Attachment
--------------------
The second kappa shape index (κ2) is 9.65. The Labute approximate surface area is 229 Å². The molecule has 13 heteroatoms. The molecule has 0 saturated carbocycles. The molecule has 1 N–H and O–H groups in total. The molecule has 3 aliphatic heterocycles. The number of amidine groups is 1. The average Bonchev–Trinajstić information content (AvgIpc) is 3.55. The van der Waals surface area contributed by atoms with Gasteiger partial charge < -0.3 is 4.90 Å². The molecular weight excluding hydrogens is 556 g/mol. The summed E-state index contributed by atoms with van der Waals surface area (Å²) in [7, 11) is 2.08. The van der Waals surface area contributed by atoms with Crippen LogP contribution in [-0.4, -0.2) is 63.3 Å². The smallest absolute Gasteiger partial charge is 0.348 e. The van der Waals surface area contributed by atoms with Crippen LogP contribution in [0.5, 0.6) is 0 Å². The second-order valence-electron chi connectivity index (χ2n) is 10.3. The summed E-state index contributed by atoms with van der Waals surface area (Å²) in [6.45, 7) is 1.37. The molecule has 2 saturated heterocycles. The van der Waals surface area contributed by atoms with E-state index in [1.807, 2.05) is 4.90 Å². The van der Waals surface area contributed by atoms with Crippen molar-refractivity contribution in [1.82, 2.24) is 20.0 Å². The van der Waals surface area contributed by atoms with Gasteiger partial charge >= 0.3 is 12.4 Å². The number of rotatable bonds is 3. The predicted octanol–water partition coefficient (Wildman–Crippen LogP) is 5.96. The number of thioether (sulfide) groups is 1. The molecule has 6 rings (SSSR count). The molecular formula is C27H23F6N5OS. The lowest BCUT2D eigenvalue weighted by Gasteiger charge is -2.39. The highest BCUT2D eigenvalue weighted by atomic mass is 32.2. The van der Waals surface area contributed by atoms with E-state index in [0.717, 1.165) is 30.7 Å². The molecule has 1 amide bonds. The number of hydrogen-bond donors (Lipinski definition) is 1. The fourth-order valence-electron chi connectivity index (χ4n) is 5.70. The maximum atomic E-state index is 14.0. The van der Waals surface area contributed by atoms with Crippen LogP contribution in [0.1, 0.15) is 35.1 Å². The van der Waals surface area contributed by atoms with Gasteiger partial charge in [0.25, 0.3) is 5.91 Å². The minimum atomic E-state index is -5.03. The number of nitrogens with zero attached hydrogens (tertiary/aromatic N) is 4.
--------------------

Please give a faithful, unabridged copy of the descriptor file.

The second kappa shape index (κ2) is 9.65. The Labute approximate surface area is 229 Å². The molecule has 13 heteroatoms. The molecule has 0 saturated carbocycles. The molecule has 1 N–H and O–H groups in total. The molecule has 3 aliphatic heterocycles. The number of amidine groups is 1. The average Bonchev–Trinajstić information content (AvgIpc) is 3.55. The van der Waals surface area contributed by atoms with Gasteiger partial charge < -0.3 is 4.90 Å². The molecular weight excluding hydrogens is 556 g/mol. The summed E-state index contributed by atoms with van der Waals surface area (Å²) in [7, 11) is 2.08. The van der Waals surface area contributed by atoms with Crippen LogP contribution in [-0.4, -0.2) is 63.3 Å². The smallest absolute Gasteiger partial charge is 0.348 e. The van der Waals surface area contributed by atoms with Crippen LogP contribution in [0.5, 0.6) is 0 Å². The second-order valence-electron chi connectivity index (χ2n) is 10.3. The summed E-state index contributed by atoms with van der Waals surface area (Å²) in [6.45, 7) is 1.37. The molecule has 2 saturated heterocycles. The van der Waals surface area contributed by atoms with E-state index in [1.807, 2.05) is 4.90 Å². The van der Waals surface area contributed by atoms with Crippen molar-refractivity contribution in [1.82, 2.24) is 20.0 Å². The van der Waals surface area contributed by atoms with Gasteiger partial charge >= 0.3 is 12.4 Å². The number of rotatable bonds is 3. The predicted octanol–water partition coefficient (Wildman–Crippen LogP) is 5.96. The number of thioether (sulfide) groups is 1. The molecule has 6 rings (SSSR count). The molecular formula is C27H23F6N5OS. The lowest BCUT2D eigenvalue weighted by Gasteiger charge is -2.39. The highest BCUT2D eigenvalue weighted by atomic mass is 32.2. The van der Waals surface area contributed by atoms with E-state index in [0.717, 1.165) is 30.7 Å². The molecule has 1 amide bonds. The number of hydrogen-bond donors (Lipinski definition) is 1. The fourth-order valence-electron chi connectivity index (χ4n) is 5.70. The maximum atomic E-state index is 14.0. The van der Waals surface area contributed by atoms with Crippen LogP contribution in [0.1, 0.15) is 35.1 Å². The van der Waals surface area contributed by atoms with Gasteiger partial charge in [0.25, 0.3) is 5.91 Å². The minimum atomic E-state index is -5.03. The number of nitrogens with zero attached hydrogens (tertiary/aromatic N) is 4.